Pope Francis walks through the gates of the Nazi death camp at Auschwitz during his visit to the Memorial in 2016 (file photo)
By Vatican News staff reporter
Jan 28 2021
At his General Audience on Wednesday, Pope Francis marks International Holocaust Remembrance Day, observed on the anniversary of the liberation of Nazi concentration and extermination camp at Auschwitz-Birkenau.
“Today we commemorate the victims of the Holocaust and all those persecuted and deported by the Nazi regime,” Pope Francis said at his weekly General Audience.
His remarks came on International Holocaust Remembrance Day, which occurs each year on the anniversary of the liberation of Auschwitz-Birkenau – the largest Nazi concentration and death camp – by the Soviet Red Army during the Second World War.
Memory a condition for a better future
“Remembering is an expression of humanity. Remembering is a sign of civilization,” the Pope said. “Remembering is a condition for a better future of peace and fraternity.”
Pope Francis continued, saying, “Remembering also means being careful because these things could happen again, beginning with ideological proposals intended to save a people and ending by destroying a people and humanity.” He warned that we must be attentive “to how this path of death, of extermination, and brutality begin.”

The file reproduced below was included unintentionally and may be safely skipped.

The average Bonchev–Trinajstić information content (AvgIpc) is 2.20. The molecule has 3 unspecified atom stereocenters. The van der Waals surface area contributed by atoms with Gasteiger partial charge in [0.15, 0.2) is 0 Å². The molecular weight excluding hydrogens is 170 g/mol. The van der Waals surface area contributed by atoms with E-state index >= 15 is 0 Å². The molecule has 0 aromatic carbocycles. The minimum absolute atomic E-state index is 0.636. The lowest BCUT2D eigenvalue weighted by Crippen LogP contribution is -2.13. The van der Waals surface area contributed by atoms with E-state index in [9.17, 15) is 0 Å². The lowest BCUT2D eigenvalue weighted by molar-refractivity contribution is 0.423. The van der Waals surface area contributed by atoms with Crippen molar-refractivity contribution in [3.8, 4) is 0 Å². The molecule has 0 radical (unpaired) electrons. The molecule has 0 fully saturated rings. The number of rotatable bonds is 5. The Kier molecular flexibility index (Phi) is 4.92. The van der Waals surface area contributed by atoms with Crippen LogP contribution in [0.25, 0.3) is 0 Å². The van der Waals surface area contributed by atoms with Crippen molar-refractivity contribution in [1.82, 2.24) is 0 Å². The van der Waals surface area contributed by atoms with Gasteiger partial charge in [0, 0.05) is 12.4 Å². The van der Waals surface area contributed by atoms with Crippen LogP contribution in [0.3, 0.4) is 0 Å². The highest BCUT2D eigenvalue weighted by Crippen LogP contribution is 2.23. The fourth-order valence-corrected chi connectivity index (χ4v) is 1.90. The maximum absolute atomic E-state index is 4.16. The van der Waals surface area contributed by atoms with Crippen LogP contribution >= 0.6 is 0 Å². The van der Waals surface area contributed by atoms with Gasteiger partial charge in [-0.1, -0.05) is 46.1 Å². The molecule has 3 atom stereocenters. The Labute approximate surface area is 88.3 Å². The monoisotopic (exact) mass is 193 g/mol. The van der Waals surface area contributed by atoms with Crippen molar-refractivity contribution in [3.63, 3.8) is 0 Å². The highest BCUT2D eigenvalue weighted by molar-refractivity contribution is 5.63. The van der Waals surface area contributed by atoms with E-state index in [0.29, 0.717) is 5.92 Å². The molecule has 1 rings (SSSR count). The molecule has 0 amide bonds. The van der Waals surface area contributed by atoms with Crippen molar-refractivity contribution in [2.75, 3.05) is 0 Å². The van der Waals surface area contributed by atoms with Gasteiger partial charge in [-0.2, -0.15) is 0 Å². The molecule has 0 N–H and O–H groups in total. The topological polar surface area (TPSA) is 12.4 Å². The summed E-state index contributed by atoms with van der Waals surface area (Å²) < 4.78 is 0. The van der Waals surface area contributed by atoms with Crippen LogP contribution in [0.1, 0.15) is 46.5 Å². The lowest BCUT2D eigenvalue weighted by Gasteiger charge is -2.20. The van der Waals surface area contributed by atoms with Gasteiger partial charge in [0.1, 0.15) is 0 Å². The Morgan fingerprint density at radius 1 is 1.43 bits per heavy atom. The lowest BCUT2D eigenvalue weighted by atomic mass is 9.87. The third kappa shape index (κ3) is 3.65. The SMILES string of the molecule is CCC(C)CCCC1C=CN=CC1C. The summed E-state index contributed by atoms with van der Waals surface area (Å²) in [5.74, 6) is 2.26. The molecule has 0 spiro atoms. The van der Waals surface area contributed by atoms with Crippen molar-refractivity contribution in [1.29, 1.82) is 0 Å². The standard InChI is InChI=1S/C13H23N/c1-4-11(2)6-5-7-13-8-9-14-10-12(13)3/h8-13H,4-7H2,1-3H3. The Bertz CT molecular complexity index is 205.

The Pope’s words echoed his message at last year’s observance of the Day of Remembrance, when he called on everyone to mark the day by taking a moment of prayer and recollection, “saying in our hearts, ‘Never again!’” Pope Francis appealed for remembrance of the Holocaust, saying, “In the face of this immense tragedy, indifference is not admissible and memory is due.”
Visit to Auschwitz in 2016
Pope Francis himself visited the Auschwitz-Birkenau Memorial and Museum, on the site of the infamous Nazi death camp, during his visit to Poland in 2016. He became the third Pope to visit the site, following Pope St John Paul II and Benedict XVI.
Pope Francis’ visit was marked by profound silence, beginning with his passage through the gates to the camp, marked by the notorious slogan, “Arbeit macht frei” – “Work sets you free.” He prayed in silence in the cell of St Maximilian Kolbe, who gave his life for a fellow prisoner in the camp; and later met with Auschwitz survivors.